<input type="radio" id="yes" name="yesNo" /> <label for="yes">Yes</label><br />
    <input type="radio" id="no" name="yesNo" /> <label for="no">No</label>
    Which brings me to the second one -- since you named the radio buttons `yes' and `no', they end up selecting separately. A detail, but someone inexperienced could get tripped up by it.

    And, finally, though using classes is great, there's also the coolness that is more advanced CSS selectors, such as:
    Code:
    input[type=submit]
    {
         border: 2px solid #333;
         background-color: #862222;
         font-family: "Courier New", "Courier New", Courier, monospace;
         color: #fff;
    }
    Unfortunately, this doesn't run in anything less than IE7 (thank you so much, Microsoft, for making our lives easier. Really.) Firefox and Safari, however, handle it with aplomb. If nothing else, these are useful to know *about*, even if they can't necessarily be used right now.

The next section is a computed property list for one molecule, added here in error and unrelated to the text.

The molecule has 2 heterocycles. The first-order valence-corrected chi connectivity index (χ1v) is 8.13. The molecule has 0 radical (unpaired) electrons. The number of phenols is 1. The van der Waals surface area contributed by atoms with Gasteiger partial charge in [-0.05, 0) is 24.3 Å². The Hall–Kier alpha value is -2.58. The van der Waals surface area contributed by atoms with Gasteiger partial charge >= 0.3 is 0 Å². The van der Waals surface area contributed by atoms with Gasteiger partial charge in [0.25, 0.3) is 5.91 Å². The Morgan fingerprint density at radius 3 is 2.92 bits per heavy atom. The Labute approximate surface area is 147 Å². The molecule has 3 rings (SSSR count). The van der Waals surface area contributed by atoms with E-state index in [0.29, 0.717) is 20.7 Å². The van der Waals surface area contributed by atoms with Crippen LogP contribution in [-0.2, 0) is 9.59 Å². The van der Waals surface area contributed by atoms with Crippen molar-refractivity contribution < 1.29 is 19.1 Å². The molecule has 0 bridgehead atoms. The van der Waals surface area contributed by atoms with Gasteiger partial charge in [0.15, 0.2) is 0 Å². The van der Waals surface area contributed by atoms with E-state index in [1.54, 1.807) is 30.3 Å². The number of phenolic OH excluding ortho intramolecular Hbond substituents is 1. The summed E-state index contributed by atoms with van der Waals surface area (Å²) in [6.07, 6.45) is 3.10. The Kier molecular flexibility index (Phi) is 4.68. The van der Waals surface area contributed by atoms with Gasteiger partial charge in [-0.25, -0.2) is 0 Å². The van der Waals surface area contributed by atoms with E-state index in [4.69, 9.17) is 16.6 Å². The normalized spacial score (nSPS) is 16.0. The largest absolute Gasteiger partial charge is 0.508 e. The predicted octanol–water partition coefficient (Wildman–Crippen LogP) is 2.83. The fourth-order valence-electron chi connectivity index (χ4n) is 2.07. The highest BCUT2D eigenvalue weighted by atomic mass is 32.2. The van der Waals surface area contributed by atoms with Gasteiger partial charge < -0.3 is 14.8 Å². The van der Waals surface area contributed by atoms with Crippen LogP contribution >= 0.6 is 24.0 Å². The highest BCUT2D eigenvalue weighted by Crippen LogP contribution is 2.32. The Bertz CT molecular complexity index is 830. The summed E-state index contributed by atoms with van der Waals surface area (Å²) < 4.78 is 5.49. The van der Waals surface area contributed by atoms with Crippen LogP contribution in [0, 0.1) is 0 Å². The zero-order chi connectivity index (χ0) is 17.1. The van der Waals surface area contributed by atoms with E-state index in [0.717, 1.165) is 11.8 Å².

Finally, it bears mentioning that radio buttons enjoy behaving strangely with the background-color and border settings when you're in IE. Specifically, the background of the radio button gets styled and it gets a border around it. It's one of those little quirks, but can be worked around by another quick hack where you add the `radio' class to the radio buttons and do this magic:
    Code:
    input.radio
    {
        background: none;
        border: none;
    }
    Once again, we'd be helped if IE supported input[type=radio], but there we have it.

    Again, great tutorial! Sorry if I'm nitpicky, this stuff makes me happy :-)

  8. #7
    Senior Member karinne's Avatar
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    Quote Originally Posted by Shadowfiend